notre dame montreal

Picture of a mustard seed The Mustard Seed.

Sermon by The Reverend Charles Royden 18 June 2006

This morning you all get to take home a present, we are distributing Mustard seeds.

When you have your mustard seed in your hand you will recognise that this is not in fact the smallest seed, it is just a small seed. It is nice to know that Jesus exaggerated in his preaching and teaching as well we modern preachers.

It is a small seed, and it is the smallness of the seed which Jesus wants to draw attention to when he is speaking about God’s Kingdom.

When we think of kingdoms we do tend to think big. The hearers of Jesus must have thought of Rome when they thought of kingdoms. Kingdom meant authority and power and conquest and expansion. Perhaps in the same way that we think of the United Kingdom, a place with borders and countries.

So, the kingdom is small, but what did Jesus mean when he spoke of God’s Kingdom?

The Church I have read commentators who have suggested that the kingdom is the church, I think immediately of the hymn, 'The day thou gavest Lord is ended.' It speaks of the Kingdom expanding, so much so that the voice of prayer is never silent. It is a hymn full of images of God's Kingdom being like an earthly kingdom, the difference being that unlike earth's proud empires, it will not pass away.

The world I have also heard commentators, like William Barclay who associate Kingdom with the whole world. Barclay speaks of progressive advancement in the world and cites such things as prison reform as a sign that everything is getting better.

I find it difficult to think of Kingdom in these terms. Jesus tells Pilate (John 16) that his kingdom is not of this world. I therefore think of the Kingdom, not in terms of a place, or the structure of the church. The Kingdom rather exists where the rule and authority of the King extends, it lies in the hearts of people who serve God.

I have put down as our next hymn, 'I vow to thee my country.' Some people hate it! There are vicars who have banned it from their churches, even for weddings. The first verse comes in for some criticism with its emphasis on service to the country and offering oneself on the altar of personal sacrifice. I know why these things are unpopular with some Christians, having said that however, I must say that perhaps a little more of that attitude would be a good thing. I think we are all fed up with people who want to take from the country and not give anything back. The importance of what we can give, how we can serve others perhaps needs more attention.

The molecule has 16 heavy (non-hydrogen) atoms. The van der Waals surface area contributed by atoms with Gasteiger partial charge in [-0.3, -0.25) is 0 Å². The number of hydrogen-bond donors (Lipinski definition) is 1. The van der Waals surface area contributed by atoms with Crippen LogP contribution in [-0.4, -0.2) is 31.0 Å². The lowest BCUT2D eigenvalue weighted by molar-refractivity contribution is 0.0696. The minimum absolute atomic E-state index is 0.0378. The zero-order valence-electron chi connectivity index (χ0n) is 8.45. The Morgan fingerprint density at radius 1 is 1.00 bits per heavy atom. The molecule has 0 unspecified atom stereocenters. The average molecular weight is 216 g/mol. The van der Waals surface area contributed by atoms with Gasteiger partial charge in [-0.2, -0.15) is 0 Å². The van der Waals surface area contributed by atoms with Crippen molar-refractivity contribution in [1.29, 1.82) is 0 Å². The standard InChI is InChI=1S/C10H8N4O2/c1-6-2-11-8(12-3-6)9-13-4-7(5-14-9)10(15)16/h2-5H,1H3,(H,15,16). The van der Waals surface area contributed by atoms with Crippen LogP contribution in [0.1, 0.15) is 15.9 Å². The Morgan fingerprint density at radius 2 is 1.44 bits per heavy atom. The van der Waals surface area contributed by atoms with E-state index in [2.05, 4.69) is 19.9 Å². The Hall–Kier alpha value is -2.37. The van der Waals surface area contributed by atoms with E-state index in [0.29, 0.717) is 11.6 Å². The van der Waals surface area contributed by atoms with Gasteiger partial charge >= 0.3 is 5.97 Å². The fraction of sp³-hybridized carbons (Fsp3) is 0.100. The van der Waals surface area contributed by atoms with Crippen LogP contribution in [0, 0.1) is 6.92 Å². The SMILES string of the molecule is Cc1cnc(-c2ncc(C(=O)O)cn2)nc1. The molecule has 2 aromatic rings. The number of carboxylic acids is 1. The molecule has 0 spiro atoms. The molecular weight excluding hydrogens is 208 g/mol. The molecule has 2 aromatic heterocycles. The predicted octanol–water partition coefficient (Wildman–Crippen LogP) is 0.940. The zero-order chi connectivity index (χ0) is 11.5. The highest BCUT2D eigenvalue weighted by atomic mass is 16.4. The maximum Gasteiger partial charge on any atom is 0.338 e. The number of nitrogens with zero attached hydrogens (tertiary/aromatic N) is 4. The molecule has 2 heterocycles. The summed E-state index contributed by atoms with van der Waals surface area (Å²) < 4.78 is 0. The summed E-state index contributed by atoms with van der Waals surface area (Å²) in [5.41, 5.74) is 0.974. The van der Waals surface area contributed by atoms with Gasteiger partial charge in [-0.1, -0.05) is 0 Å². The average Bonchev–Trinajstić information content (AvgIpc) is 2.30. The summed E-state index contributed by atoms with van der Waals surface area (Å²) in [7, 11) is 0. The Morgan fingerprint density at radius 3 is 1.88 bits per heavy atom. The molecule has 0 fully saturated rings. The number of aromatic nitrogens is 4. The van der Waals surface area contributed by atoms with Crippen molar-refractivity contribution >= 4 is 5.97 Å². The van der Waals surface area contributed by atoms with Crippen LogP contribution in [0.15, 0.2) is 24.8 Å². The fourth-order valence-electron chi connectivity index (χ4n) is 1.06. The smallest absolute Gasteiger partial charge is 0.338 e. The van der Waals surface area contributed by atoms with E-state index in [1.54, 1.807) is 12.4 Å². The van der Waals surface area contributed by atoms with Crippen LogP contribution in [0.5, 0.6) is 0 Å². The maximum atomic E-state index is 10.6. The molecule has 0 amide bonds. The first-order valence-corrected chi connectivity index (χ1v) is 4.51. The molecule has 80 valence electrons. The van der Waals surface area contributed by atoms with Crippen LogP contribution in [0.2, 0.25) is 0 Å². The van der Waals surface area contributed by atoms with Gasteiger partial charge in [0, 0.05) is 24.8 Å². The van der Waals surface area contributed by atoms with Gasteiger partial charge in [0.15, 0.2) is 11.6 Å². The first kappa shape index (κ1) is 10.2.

But I have chosen the hymn for the second verse because it is extremely helpful in thinking about God's Kingdom and this parable of the mustard seed.

And there's another country, I've heard of long ago,
most dear to them that love her, most great to them that know;
we may not count her armies, we may not see her King;
her fortress is a faithful heart, her pride is suffering;
and soul by soul and silently her shining bounds increase,
and her ways are ways of gentleness and all her paths are peace.

The other country in the hymn is clearly God country, God's Kingdom. Not like an earthly kingdom with visible armies and a visible king. The kingdom exists in the hearts of those who belong. The kingdom attracts those willing to suffer, it grows soul by soul and silently. It is about daily living faithfulness, suffering, gentleness and peace.

Jesus describes the kingdom using this picture of a seed growing. The process of growth from a seed is silent. The seed grows at first without even being seen. The potential locked within the seed is started without visible appearance. Indeed so unspectacular is growth that you can’t see it occurring.

Yet you can see the effect afterwards! When I come back from my holidays the garden looks unbelievable. The grass, bushes and shrubs seem to have grown beyond recognition, but, you can only see it looking backwards.

Like the mustard seed, the kingdom could be considered insignificant and lacking in importance, but the seed has enormous potential and possibility.

The parable of the mustard seed should encourage us.

We should not be disappointed, judging the condition of the kingdom by the condition of the church, or by the condition of our country, or the world. The Kingdom of God is neither of these things.

The parable should also inspire us.

As we look at the small size of the seed we should inspired to recognise that there are many small things which we can do play our part in the growth of God’s Kingdom. No deed is too small or insignificant. Words of encouragement and comfort which we make to another person. Deeds of kindness and consideration, all of these things are important. This should inspire us that the little things which we do day by day matter. These are the ways that God’s kingdom takes shape in us and others.

There is a wonderful illustration of the kingdom of God.

Imagine a circle drawn on the ground.
The circle is the world and the centre of the circle is God
Leading from the edge of the circle to the centre are lines, like the spokes on wheel.